Take the 2-minute tour ×
Salesforce Stack Exchange is a question and answer site for Salesforce administrators, implementation experts, developers and anybody in-between. It's 100% free, no registration required.

Background I have 3 identical HTTP servers, holding the same data: api1, api2 and api3.

I want to query this data as reliable and quick as possible. In Java, I would have done this by spawning 3 threads -- each requesting one of my servers, and used the response that I got first (only waiting for the single fastest reply).

Question Can something similar be done efficiently in Apex (for example with @future methods)? There are two things that makes me worried that it won't be efficient:

  1. The docs says that "Each future method is queued and executes when system resources become available". This implies that it's slower than regular methods.

  2. Since @future methods has to return void, I have to write the result to the database(?) and setup some trigger logic that detects when the first response has arrived(?). This sounds slower than regular methods as well.

Am I right in my assumptions?

share|improve this question
1  
If you're interested in load balancing, why not just host a load balancer (apiload) that selects the least busiest of the three servers? –  sfdcfox Aug 14 at 16:06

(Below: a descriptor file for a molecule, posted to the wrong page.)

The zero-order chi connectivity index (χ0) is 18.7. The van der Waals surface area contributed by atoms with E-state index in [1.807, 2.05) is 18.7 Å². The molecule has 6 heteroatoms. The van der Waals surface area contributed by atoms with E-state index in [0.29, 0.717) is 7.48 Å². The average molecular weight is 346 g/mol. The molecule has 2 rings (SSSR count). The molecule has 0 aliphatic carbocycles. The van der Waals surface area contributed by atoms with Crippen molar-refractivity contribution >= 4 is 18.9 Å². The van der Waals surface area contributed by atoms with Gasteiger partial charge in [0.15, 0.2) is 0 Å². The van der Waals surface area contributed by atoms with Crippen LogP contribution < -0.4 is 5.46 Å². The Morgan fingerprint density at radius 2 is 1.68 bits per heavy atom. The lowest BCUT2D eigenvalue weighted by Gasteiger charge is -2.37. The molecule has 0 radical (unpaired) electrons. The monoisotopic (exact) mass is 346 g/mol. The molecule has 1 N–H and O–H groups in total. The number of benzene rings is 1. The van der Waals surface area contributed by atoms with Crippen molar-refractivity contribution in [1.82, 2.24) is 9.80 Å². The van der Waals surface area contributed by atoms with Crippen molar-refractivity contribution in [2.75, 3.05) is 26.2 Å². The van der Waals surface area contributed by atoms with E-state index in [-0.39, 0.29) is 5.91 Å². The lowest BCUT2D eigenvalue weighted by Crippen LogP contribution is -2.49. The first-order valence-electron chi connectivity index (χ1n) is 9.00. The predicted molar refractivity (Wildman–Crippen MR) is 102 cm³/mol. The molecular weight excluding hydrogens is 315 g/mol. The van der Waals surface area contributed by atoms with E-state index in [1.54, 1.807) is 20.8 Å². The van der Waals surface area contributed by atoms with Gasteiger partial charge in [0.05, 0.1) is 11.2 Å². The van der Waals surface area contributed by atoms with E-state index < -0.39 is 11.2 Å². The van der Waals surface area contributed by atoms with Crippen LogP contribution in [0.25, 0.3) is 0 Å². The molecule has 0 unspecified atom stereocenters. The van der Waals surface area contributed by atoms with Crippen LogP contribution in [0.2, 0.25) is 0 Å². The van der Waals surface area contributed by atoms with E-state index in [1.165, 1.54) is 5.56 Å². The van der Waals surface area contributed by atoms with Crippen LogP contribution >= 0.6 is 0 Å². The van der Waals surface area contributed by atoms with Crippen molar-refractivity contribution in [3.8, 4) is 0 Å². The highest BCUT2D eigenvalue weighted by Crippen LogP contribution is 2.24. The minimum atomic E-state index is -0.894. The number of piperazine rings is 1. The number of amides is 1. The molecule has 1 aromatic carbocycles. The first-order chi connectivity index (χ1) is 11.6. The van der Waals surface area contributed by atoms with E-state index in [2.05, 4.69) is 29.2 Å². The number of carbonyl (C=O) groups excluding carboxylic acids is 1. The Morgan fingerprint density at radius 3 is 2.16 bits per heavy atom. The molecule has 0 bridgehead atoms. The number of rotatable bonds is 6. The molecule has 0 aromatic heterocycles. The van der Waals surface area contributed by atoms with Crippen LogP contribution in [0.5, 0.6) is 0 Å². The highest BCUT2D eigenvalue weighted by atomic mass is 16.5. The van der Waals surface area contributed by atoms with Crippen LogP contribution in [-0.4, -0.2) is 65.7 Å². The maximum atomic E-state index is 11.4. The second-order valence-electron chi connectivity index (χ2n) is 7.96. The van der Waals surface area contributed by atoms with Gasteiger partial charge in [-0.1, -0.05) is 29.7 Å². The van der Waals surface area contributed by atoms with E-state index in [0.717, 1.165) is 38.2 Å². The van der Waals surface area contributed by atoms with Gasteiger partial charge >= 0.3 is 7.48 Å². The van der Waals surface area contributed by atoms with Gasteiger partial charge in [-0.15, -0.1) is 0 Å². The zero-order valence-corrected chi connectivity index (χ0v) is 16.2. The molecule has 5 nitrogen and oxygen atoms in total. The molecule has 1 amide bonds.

2 Answers 2

up vote 4 down vote accepted

You have no control over when the future method gets executed after it is queued. there is no priority mechanism that caller can add to future method. You are also correct about your assumption related to future method returning void.

Please note, just for reliability if you are making multiple calls from salesforce to your servers you are adding up to limits on callouts.

I would suggest doing this still in java and pushing the result to salesforce.

share|improve this answer

Apex is single threaded, so you can't throw out 3 requests and see which is fastest.

@future is exactly what it sounds like: something that happens in the future. That is, it's asynchronous and will occur when the platform gets around to it. Usually in less than a couple of seconds, but definitely outside the execution scope of the method that called the @future method.

Best thing to do in Apex it just hit one server and wait for a response.

share|improve this answer

Your Answer

 
discard

By posting your answer, you agree to the privacy policy and terms of service.

Not the answer you're looking for? Browse other questions tagged or ask your own question.